The Wellington Regional Local Government Review Panel, led by former Prime Minister Sir Geoffrey Palmer, has released its report examining the existing local government arrangements in Wellington and recommending a new proposed arrangement for future governance in the Wellington region. A copy of the report can be accessed here.

The Panel, which was commissioned by the Greater Wellington Regional Council and Porirua City Council, has recommended a total overhaul of Wellington's local government structure to address duplication, inefficiencies and the lack of coordination.

The Panel concluded that the Auckland unitary model could not be imported into the Wellington region as it has particular regional requirements, and emphasised that they are not recommending a super city, but an integrated system of governance, where power is divided and shared within the region. In focusing on the twin aims for the Wellington region, which are to provide strong regional leadership and enhanced local democracy, the Panel has recommended a local governance model for Wellington that will address the deficiencies that currently exist in the region.

The report recommends that the existing nine councils are disestablished and replaced with a two-tier structure. A new Greater Wellington Council, comprised of a Lord Mayor (although this title has now been abandoned due to public opposition) elected at large and 10 councillors, who would represent constituencies based on current territorial boundaries and carry out regional functions such as spatial planning, asset and financial management, and rating. The key new functions for the Greater Wellington Council would be:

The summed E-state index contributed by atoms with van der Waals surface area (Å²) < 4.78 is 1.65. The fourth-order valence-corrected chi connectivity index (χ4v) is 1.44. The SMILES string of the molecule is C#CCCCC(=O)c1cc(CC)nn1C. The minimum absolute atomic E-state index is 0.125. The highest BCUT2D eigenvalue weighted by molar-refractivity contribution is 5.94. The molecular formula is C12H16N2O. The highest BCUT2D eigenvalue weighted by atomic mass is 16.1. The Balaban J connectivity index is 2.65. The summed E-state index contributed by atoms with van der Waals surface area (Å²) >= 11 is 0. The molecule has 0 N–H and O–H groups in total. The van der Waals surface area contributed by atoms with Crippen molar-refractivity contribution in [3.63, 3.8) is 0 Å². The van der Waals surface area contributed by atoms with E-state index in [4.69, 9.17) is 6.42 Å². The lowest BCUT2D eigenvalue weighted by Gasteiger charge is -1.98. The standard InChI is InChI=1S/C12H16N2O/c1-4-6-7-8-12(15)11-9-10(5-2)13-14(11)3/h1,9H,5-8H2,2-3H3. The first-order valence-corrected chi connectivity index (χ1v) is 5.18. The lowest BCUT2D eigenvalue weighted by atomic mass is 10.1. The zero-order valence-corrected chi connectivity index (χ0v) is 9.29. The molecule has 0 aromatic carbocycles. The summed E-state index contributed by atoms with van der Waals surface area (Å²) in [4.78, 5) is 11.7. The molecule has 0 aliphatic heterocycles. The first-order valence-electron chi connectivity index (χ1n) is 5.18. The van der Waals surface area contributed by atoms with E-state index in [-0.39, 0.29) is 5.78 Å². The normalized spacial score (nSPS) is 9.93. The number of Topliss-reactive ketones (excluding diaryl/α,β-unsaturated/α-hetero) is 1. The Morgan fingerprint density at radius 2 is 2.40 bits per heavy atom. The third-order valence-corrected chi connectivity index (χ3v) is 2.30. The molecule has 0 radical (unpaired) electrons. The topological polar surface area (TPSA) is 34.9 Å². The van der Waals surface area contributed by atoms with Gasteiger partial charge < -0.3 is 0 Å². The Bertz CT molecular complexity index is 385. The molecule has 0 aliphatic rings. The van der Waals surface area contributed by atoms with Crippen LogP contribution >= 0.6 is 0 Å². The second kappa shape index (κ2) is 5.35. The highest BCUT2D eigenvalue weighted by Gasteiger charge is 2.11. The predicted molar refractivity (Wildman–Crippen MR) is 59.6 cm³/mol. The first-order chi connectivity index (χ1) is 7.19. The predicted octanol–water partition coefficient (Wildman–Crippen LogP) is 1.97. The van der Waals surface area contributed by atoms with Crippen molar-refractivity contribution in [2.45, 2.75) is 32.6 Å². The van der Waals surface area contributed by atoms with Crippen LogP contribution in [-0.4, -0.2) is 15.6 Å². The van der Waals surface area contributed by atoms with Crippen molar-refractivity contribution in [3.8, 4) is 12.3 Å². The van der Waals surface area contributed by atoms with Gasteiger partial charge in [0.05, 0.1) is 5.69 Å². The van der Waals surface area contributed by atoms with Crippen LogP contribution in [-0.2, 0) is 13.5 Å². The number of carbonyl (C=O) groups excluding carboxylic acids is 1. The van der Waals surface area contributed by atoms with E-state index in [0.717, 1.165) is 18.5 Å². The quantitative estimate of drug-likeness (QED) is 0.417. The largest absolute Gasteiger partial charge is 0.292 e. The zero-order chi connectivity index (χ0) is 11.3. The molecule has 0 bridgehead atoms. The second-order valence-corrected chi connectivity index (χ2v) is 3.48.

• It would be responsible for producing a single district plan for the region.
  • All regional and district council officers would be employed by the Chief Executive of Greater Wellington Council. This single unified administration would ensure that infrastructural and regulatory functions could be undertaken efficiently as all councils would be working in the same direction and would avoid duplication of services.
  • While the Panel favoured the use of Council-controlled Organisations ("CCOs") for the provision of highly commercial council services, the use of CCOs in the region should be determined by the new Greater Wellington Council.
  • The Greater Wellington Council would be required by legislation to establish a special committee that is responsible for guiding the development of Wellington's CBD.

Six Local Area Councils, which would carry out the local functions (such as resource consent processing, bylaws and licensing), and be organised on the same boundaries as exist now (except in Wairarapa where the Report recommends an amalgamation of the three existing councils). The mayors of these Local Area Councils would be elected by the councils themselves and not at large.

Click here to view diagram.

The Local Government Act 2002 Amendment Act 2012 contains provisions which enable the Local Government Commission to approve a two-tier model in Wellington and elsewhere.

The Greater Wellington Council and Porirua Council will consider the report and may use the report as a basis for a reorganisation application to the Local Government Commission.